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"The best fuzzy rules, the best knowledge, deal with the turning points of the system. If a race-car driver teaches you how to drive, you don't need him to show you how to drive on the straightaway. It's how he handles the curves that matters."
- Bart Kosko

Oort Cloud Processor  
  An alien ship that processes Oort cloud into food.  

Sometimes, to solve a problem you need to break it down into its basic elements. And the basic elements of the food shortage?

What comets are made of is the same thing you are made of, and what C-H-O-N spells is "food." The Oort cloud was made up of millions of megaton-sized servings of chow. Back on Earth there were ten or twelve billion hungry people looking toward it and licking their lips. There was still a lot of argument about what comets were doing there, out in the cloud. It was still arguable about whether they even came in families. Then Oort came along to try to make sense of it. His idea was that there was this great shell of comets all the hell around the solar system, and every once in a while the sun would reach out and pluck one out, and it would come loping in to perihelion. Then we would have Halley's comet, or the one that was supposed to have been the Star of Bethlehem, or whatever. Then a bunch of the guys began kicking that around, asking why exactly that should happen. It turned out it couldn't-not if you assume Maxwellian distribution for the Oort cloud. In fact, if you assume normal distribution, you also have to assume that there isn't any Oort cloud in the first place. You can't get the observed nearly parabolic orbits out of an Oort cloud; so said R. A. Lyttleton. But then somebody else said, well, who says the distribution can't be non-Maxwellian? And so it proved. It's all lumpy...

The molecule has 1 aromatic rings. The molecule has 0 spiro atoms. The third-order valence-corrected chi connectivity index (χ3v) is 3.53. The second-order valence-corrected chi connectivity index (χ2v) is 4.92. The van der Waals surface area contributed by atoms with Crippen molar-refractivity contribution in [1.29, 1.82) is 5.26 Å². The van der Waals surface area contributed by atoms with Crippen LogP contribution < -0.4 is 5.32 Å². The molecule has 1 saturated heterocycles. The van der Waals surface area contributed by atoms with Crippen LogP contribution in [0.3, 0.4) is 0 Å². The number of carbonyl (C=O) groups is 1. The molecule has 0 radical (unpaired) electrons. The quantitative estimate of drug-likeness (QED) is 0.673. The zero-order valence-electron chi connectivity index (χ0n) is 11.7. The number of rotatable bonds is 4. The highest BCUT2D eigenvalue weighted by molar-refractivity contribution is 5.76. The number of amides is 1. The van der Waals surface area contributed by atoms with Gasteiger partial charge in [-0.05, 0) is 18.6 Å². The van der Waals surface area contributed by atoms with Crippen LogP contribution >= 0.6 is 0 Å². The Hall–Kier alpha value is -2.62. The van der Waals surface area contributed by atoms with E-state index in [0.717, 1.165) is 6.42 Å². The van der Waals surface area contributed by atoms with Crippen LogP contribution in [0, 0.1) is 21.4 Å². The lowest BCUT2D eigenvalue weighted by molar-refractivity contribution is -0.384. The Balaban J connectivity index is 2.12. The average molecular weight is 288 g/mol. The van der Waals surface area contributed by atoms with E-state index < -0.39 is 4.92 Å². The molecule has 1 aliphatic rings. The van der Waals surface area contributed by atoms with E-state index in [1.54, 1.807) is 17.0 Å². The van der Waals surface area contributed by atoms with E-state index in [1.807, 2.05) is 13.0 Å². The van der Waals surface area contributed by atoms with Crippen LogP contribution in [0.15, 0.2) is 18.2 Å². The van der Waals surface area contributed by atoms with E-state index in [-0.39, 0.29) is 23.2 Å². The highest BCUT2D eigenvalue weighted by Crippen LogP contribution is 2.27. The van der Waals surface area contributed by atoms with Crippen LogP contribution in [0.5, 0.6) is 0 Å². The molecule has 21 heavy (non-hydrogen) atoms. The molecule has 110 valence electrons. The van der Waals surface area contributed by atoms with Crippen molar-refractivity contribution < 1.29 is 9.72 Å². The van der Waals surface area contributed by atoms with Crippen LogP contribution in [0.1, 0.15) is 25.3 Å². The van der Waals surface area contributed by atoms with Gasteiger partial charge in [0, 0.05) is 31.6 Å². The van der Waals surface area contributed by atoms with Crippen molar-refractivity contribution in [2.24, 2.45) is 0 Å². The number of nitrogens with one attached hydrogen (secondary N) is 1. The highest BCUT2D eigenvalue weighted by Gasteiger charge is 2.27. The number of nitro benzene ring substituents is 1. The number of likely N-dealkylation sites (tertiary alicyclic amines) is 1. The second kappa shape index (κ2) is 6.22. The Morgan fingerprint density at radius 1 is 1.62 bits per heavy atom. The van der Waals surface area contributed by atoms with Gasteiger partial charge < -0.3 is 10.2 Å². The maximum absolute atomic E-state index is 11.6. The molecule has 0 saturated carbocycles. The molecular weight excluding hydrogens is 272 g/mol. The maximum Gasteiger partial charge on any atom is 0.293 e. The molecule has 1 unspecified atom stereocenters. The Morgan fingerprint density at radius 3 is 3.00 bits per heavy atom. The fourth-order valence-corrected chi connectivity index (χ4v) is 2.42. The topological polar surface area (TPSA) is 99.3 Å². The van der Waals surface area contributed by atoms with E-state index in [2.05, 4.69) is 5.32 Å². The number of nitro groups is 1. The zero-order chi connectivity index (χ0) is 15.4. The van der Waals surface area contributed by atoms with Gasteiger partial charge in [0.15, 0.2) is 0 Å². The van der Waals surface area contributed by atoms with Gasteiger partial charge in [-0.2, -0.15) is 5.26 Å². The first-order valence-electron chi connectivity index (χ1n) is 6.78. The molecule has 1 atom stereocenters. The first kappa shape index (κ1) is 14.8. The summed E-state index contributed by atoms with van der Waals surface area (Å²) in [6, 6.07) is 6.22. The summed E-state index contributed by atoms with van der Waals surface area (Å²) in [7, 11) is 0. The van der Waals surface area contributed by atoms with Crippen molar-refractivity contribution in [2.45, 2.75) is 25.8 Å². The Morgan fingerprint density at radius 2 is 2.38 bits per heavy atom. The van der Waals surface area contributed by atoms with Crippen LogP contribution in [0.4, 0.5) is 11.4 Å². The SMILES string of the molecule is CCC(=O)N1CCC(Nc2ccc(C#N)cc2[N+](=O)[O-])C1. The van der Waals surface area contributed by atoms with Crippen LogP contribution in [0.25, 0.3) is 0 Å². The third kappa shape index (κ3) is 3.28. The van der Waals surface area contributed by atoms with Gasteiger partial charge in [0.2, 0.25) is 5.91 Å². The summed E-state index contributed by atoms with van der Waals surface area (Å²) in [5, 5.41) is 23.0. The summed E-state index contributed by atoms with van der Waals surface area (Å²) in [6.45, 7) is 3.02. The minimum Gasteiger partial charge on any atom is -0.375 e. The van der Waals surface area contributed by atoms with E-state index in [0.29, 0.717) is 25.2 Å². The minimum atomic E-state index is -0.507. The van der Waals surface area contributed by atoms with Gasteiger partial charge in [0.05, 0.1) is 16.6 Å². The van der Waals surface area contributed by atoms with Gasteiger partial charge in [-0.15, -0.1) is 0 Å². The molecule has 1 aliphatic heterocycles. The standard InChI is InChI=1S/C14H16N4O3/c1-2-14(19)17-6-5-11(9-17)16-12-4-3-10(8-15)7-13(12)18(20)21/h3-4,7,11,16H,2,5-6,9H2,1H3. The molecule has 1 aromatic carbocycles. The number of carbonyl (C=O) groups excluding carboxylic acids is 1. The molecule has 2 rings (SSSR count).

But it was there. It gleamed faintly blue in the darkness punctuated by stars, strangely shaped. It was the size of an office building and more oblong than anything else. But one end was rounded, and one side seemed to have a long, curved slice taken out of it.

From Beyond the Blue Event Horizon, by Frederik Pohl.
Published by Ballantine in 1980
Additional resources -

Compare to surta from The Great Dome of Mercury (1932) by Leo Zagat.

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Additional resources:
  More Ideas and Technology from Beyond the Blue Event Horizon
  More Ideas and Technology by Frederik Pohl
  Tech news articles related to Beyond the Blue Event Horizon
  Tech news articles related to works by Frederik Pohl

Oort Cloud Processor-related news articles:
  - Space Food, Canadian Style

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Uber Eats Pairs Cars With Drones

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